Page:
Another pic that is in this book: a German soldier pays the ultimate price. Is this a genuine or a staged picture?

The picture captioning is a relatively minor niggle. More fundamentally, it's quite confusing trying to follow all the factual descriptions, of units, commanders, and geography. This is a frequent problem in narratives of military campaigns. Indeed, it's an area where the requirements of the subject frequently seem to be in a kind of conflict with the medium of writing. Clausewitz's book on the 1812 Russian campaign, for example, is, in my view, an awfully turgid read in the first section, where he does what Walsh does a lot of throughout practically all of this book, which is to, more or less, simply list the facts of the troop movements and engagements.

Paulus and staff surrender (this pic's not in the book).

However, it's far from all being bad news, as aspects of Walsh's analysis are very perceptive. What he says, perhaps too often for my liking (though it does bear repeating, in light of the German repetitions of the mistake) about the disparity between German ends and means is absolutely true. So also are his observations about the key differences between Russian and German evolution: the Russians did, and won, the Germans didn't and lost.

In terms of literary verve and clarity, this left something to be desired. But in terms of factual content and astute observation, it's excellent. It's also copiously illustrated, which is of course useful for us wargamers and modellers. There are also several maps, and even some interesting aerial surveillance photos. Whether I already read it or not, I think I'll go to Antony Beevor's Stalingrad next, as I imagine (I seem to be coming down on the I haven't read it line!), based on recently reading Ardennes, 1944, that it'll be rip-snorting good read.

This photo (a variant of which does appear in the book) was taken at Kursk, the last major German offensive on the Ostfront... So, not going so well, eh, 'Fritz'?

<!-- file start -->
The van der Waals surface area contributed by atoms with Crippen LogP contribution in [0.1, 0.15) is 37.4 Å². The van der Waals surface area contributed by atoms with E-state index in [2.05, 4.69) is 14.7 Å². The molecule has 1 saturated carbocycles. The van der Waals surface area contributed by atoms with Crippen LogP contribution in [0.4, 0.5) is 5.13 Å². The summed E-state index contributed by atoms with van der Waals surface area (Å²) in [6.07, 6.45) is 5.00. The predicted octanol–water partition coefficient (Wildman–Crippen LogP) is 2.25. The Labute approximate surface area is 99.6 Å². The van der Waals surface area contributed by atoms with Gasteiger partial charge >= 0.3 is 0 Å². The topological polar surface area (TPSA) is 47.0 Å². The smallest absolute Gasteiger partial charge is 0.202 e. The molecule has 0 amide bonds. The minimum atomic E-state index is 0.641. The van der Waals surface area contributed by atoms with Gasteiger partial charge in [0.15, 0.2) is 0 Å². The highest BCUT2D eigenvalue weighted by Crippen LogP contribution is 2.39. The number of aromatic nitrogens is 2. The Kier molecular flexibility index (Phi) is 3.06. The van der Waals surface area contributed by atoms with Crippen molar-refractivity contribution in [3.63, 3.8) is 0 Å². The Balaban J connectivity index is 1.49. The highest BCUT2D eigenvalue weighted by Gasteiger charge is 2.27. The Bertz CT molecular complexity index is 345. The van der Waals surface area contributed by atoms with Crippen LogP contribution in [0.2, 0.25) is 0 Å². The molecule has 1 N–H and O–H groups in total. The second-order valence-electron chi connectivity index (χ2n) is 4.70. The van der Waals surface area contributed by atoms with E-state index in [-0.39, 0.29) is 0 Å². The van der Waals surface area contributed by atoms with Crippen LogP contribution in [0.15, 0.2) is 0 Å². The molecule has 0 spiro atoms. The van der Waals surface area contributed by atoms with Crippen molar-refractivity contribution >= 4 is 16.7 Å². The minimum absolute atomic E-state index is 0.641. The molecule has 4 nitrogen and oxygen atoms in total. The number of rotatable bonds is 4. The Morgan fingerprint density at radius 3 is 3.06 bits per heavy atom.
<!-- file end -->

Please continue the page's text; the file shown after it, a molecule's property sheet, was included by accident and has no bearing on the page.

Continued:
This post also found me finally getting around to developing a WWII scoring graphic equivalent to my 'Boney's Bicorne' system, for the Napoleonic era: as it's a very distinctive emblem, and not quite as contaminated as the swastika, not to mention that most of my interests lie in and around the German military machine, I've gone with the Balkankreuz, as used on tanks and planes, etc. I've also decided to add 1/2 scores, because this book didn't excite me enough to give it four, and wasn't so bad as to only merit three, so three and a half 'kreuz it is!


[1] What is it, exactly, that makes such monstrous dictators so compelling as subjects to read about? Well, I guess, at least in part, it is their very monstrosity!


  1. My goodness your reading is prolific! It could well be that the publisher chose and captioned those photos. That's happened to me.

  2. Hi Michael

    Thanks for the interesting comment. I too have been subject to editorial interventions (back when I used to contribute regularly to a drumming magazine) that might not always have enhanced my writing. But I hadn't thought of the possibility that the captions might not be by the author. Good point!

    And yes, I am a prolific reader. I also usually have numerous books on the go simultaneously, a fact that might sometimes enable me to appear to finish several at the same time, or in quick succession. But, truth be told, some of the reviews I'm putting online here now were originally written some time previously.